Japanese apply the same precision to their food as they do to their engineering, taking their love for food a step further than most nationalities. With its stunning natural landscape and strong cultural identity, Japan is a once-in-a-lifetime holiday destination. Forget sushi try Ramen (egg noodles in a salty broth), Unagi (river eel grilled over charcoal), Tempura (batter-coated seafood and vegetables fried), Kaiseki (a bunch of small courses), Soba (long, thin buckwheat noodles ), Shabu-Shabu (slices of beef or pork in bubbling broth), Tonkatsu (breaded and deep-fried pork cutlet) and Yakitori (charcoal grilled chicken).
Thailand’s food needs little introduction. From San Francisco to Sukhothai, its profusion of exotic flavors and fragrances make it among the most coveted of international cuisines. Bangkok and Chiang Mai are the country’s big culinary centers, boasting the cream of gourmet Thai restaurants and the best international cuisines. To get a wider array of low-cost food, it’s sometimes best to head for the local night market where you see gatherings of open-air night-time kitchens found in every town. The items to look for are Tom Yum Goong (Spicy Shrimp Soup), Som Tum (Spicy Green Papaya Salad), Tom Kha Kai (Chicken in Coconut Soup), Gaeng Daeng (Red Curry), Pad Thai (Thai style Fried Noodles) and Pad Krapow Moo Saap (Fried Basil and Pork).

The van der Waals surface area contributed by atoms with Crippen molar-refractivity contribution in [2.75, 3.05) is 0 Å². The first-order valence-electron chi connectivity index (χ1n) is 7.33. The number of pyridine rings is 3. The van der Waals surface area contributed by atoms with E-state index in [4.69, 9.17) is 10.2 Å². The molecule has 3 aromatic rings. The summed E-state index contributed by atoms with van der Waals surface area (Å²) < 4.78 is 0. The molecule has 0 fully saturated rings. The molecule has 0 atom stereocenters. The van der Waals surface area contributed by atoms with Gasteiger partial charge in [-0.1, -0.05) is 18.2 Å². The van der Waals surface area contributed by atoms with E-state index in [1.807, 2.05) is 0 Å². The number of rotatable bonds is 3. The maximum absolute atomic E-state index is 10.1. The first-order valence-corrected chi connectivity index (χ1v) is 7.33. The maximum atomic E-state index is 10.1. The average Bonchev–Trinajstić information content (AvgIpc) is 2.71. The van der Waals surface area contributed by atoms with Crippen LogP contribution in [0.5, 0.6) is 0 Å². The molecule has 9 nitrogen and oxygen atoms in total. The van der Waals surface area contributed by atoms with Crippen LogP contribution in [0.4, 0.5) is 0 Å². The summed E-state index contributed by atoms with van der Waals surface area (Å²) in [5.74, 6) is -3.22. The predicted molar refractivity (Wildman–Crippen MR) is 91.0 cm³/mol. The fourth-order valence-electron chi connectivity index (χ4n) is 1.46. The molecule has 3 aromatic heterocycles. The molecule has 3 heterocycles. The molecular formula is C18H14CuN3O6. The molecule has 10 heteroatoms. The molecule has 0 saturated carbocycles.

Modena, Italy is where you’ll find the world’s best Parmigiano-Reggiano cheese.
Italian food has enslaved taste buds around the globe for centuries, with its zesty tomato sauces, those clever things they do with wheat flour and desserts that are basically vehicles for cream. Italian food and wine are probably as famous as Italy’s artistic and historical assets: think of Italian wines such as Chianti, Amarone and Barolo, of their specialty foods, like Buffalo Mozzarella, or of fresh produce such as truffles and olives, that are so much part of their cuisine to have become almost a symbol of it. Italian food is bold and satisfying without being heavy. It’s rich and textural and uses a whole palette of flavors. You probably eat Italian often wherever you are but doing it in Rome or Bologna is a totally different experience.
In the Philippines, food is a serious pastime. Filipinos tend to usually eat 6 times a day, with rice forming part of every meal. Dishes range from the very simple, like a meal of fried salted fish and rice, to the elaborate paellas and cocidos created for fiestas of Spanish origin. Popular dishes include: lechón (whole roasted pig), longganisa (Philippine sausage), tapa (cured beef), torta (omelette), adobo (chicken and/or pork braised in garlic, vinegar, oil and soy sauce), kaldereta (meat in tomato sauce stew) and mechado (larded beef in soy and tomato sauce). You can try Balut (duck embryo) as well if you really feel brave.
Numero uno. The culinary philosophy in Taiwan is simple. Eat often and eat well. Small eats but lots of them are the big things here. The island’s food is a mash-up of the cuisine of the Min Nan, Teochew and Hokkien Chinese communities, along with Japanese cooking. The Taiwanese capital, Taipei, alone has around 20 streets dedicated to snacking. And then there’s Tainan, Taiwan’s oldest city, which is often referred to as its food capital. Here are the 5 classic Taiwanese dishes: niu rou mian (beef noodle soup), lu rou fan (Fatty Minced Pork on Rice), oya misua (Oyster Vermicelli), Ba wans (Taiwanese Meatballs) and Chitterlings.